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How the coronavirus has impacted OEM service

by Lisa Chamoff, Contributing Reporter | August 31, 2020
Parts And Service
From the August 2020 issue of HealthCare Business News magazine

Suresh Narayan
Suresh Narayan, director of installed base programs in the service division of Canon Medical Systems USA, said that during the earlier part of the pandemic, customers suspended system upgrades and major changes to their systems, and focused on preventive maintenance with short visits and minimal physical contact with workers.

“They just wanted to keep their systems running,” Narayan said. “We adapted to what the customers’ needs were at that point in time.”

Canon Medical technicians made sure the visits were short and to the point.

“We ensured our customers got their preventive maintenance, but we had minimal physical contact with people in the facility,” Narayan said.

Some companies were already shifting how they do business before the pandemic.

Earlier this year, Siemens Healthineers introduced a new service offering called CentriCare, which allows customers to select a preferred time for non-urgent service requests so that they don't disrupt patient care.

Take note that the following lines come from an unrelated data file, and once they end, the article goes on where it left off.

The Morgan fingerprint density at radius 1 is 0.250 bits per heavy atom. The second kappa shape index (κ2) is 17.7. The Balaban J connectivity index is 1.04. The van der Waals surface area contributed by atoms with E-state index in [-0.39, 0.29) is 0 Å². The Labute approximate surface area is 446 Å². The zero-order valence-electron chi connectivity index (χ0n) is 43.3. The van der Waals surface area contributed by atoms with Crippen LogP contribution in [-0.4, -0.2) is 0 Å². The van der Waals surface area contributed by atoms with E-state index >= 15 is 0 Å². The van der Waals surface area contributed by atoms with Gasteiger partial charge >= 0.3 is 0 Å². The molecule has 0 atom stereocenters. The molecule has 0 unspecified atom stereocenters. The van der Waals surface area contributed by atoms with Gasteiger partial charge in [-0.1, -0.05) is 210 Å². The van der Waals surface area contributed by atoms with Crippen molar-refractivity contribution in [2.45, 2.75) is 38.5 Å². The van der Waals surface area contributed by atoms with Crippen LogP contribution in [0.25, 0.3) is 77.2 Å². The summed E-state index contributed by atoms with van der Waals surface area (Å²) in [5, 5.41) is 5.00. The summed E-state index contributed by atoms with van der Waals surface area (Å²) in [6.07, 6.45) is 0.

“We've found that 60 to 70% of calls we get during the day don't have to be resolved during the day," McCallum said. "This is forcing us to do more of the work after hours. As elective cases come back we expect utilization and throughput to actually exceed what it was prior to the pandemic."

While it’s easy to assume that the pandemic would cause a shift to in-house service, Narayan of Canon Medical said the trend is continuing as it had pre-pandemic.

"Large IDNs want to develop their own biomed or clinical engineering groups to do the first level of service," Narayan said. "Generally, what happens is there are 10-, 12- or 15-year-old systems [and] that's what clinical biomeds take care of. The newer systems — seven or eight years and newer — they would like the OEMs to service their systems. That trend has not really changed because of COVID."

Companies expect to continue balancing the needs of all customers, whether they are clinicians or in-house service teams.

Karchner of Dräger said the company has always been interested in supporting its customers’ service strategy, regardless of who performs the service.

“While many vendors have separate classes for customers versus their own service teams, with Dräger they sit in the same classroom and learn how to service Dräger equipment together,” Karchner said. “It’s a differentiator for us, and it’s one that we’re very proud of.”

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